I recently read an article about how someone loved Bob Dylan’s demo of a particular song because, when you hear something from the creator, it has a stamp of authenticity that no one else can bring to it, even if those others have better voices or are better musicians.  
 For me, so many songs are born from great and intense pain. Even the ones that end on a happy note. I don’t have to use acting technique to find that sorrow. I am transported there immediately because the song brings me back to that original place and those original feelings, which can only be imperfectly rendered because they’re a story about The Thing Itself. I’m feeling The Thing Itself.  
So, where does that leave you, listener? Hopefully, to authentic moments and memories of your own. You don’t have to have sung in a hospice to know the sorrow of loss. You don’t have to have been through the mill of the modern medical establishment to know pain or confusion or anger or frustration.  
That’s why a song is a conversation. The listener does not hear, deep inside, what I hear, but, when we connect, the listener hears something just as profound. What I discovered I could not do, after laying down a track, was to sing and play it again. Once sung, it was out of me and I had no capacity to go back and relive the song all over again. I had to just move on.
IF YOU COULDN’T GO BACK AND RECORD SOMETHING AGAIN, WHAT DID YOU DO IF YOU MADE A BIG MISTAKE?

I set it aside for another day. I actually recorded this in four sessions.  
Session one was me getting used to the piano and the sound. I was also trying out a bunch of different songs. We didn’t keep anything from that session, but someday I’ll let you hear some of it.  
Session two, kinda the same thing. Tried out more songs. Re-recorded a few from the first session. And from that second session, we got several keepers: Somebody’s Friend and Going It Alone, for two. Those, of course, I knew better than the new songs.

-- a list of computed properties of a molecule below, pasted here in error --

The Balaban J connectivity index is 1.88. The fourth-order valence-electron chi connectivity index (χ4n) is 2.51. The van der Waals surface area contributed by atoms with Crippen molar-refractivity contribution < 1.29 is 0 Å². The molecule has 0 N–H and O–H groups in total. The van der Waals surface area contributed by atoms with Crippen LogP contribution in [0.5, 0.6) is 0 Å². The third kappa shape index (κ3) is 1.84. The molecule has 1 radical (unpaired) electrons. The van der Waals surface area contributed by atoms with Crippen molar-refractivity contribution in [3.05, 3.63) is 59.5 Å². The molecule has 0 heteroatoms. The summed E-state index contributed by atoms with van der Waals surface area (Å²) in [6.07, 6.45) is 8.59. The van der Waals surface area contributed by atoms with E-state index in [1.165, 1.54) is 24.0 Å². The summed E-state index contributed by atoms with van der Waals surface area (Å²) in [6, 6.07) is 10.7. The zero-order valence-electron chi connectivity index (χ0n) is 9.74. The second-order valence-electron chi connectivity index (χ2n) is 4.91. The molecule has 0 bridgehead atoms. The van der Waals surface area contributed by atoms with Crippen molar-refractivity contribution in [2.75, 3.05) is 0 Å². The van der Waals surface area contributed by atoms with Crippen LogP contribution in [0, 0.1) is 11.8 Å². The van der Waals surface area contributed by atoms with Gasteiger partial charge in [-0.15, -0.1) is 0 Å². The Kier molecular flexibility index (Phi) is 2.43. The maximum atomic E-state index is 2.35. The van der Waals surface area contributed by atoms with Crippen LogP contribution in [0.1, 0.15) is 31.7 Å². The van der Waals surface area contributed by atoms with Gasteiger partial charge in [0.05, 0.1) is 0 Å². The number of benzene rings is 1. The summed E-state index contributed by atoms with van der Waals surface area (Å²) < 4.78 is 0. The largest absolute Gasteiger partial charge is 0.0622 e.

But, on session three, I nailed it. The album you will hear is almost all session three.  
Session four, I added a song, “My Rising Up,” and re-recorded one of the guitar songs with Billy Goffi. At that session, also, Stephen Elkins came and we added harmonies to “Rising.” 
What I did not do, except to just spot check that the sound was good, was listen to the playback of any of the songs during the session. I didn’t listen to what I had just recorded.
Instead, I turned the page and we moved on to the next song. 
If it felt right while I sang it, and I knew I hadn’t done anything egregiously wrong on the piano, then it was a true performance. 
And that’s what I wanted to capture: a private, intimate, unedited concert between you and me, listener. A voice, a piano and even the environmental sounds around us -- piano noises, my foot keeping time on the carpet, smacking my lips accidentally, mispronouncing a word.  
Not a perfect performance. Not a “definitive” recording, all tricked out with strings, drums, horns and production. A real performance. How the song felt on this day at this time. 
When you put headphones on, it will feel like you’re sitting on that bench, the sound of the piano brilliantly in your face, hearing exactly what I hear when I play and sing alone. Oh, the concerts I have given that no one will ever hear! (I don’t know how to rehearse and not mean it. If I’m singing a song, I’m singing the song.) 
 WHAT’S NEXT?
Mastering. That’ll cost about a thousand bucks, so I’ve put up the Bonus Round Emporium* to help defray costs.  
I had forgotten about mastering when contemplating the original budget, which is stupid. Mastering is what brings the sound up to a professional level. It’s at this level that we will make sure it sounds exactly as I’ve described.  
 *If you purchase something, I'll send you a free advance mp3 as a thank you gift. 

WHEN WILL IT BE RELEASED? AND HOW?
It should be only a few more weeks. After the mastering is done, I will upload it to Tunecore, which will distribute it worldwide to every download and streaming site in the world. I intend to make these songs available in every format, whether free or paid. I’ll probably upload some rudimentary youtube videos, maybe with just the logo of the album. 

YOU DON’T HAVE A RECORD LABEL?
No record label would want me. These songs will never get radio play alongside Katy Perry. I’m too old. And if they did, I’m not sure what they would provide. In the old days, labels did the marketing and distribution. Today, distribution is as easy as signing up for an account.
Also, from my time at National Academy of Songwriters, I’ve seen record label contracts. No thank you.
Marketing? Most people ignore ads. The only real marketing is one friend telling another about a song they love. So, if you like the music, you will tell others. That’s the only marketing that means anything in this connected world.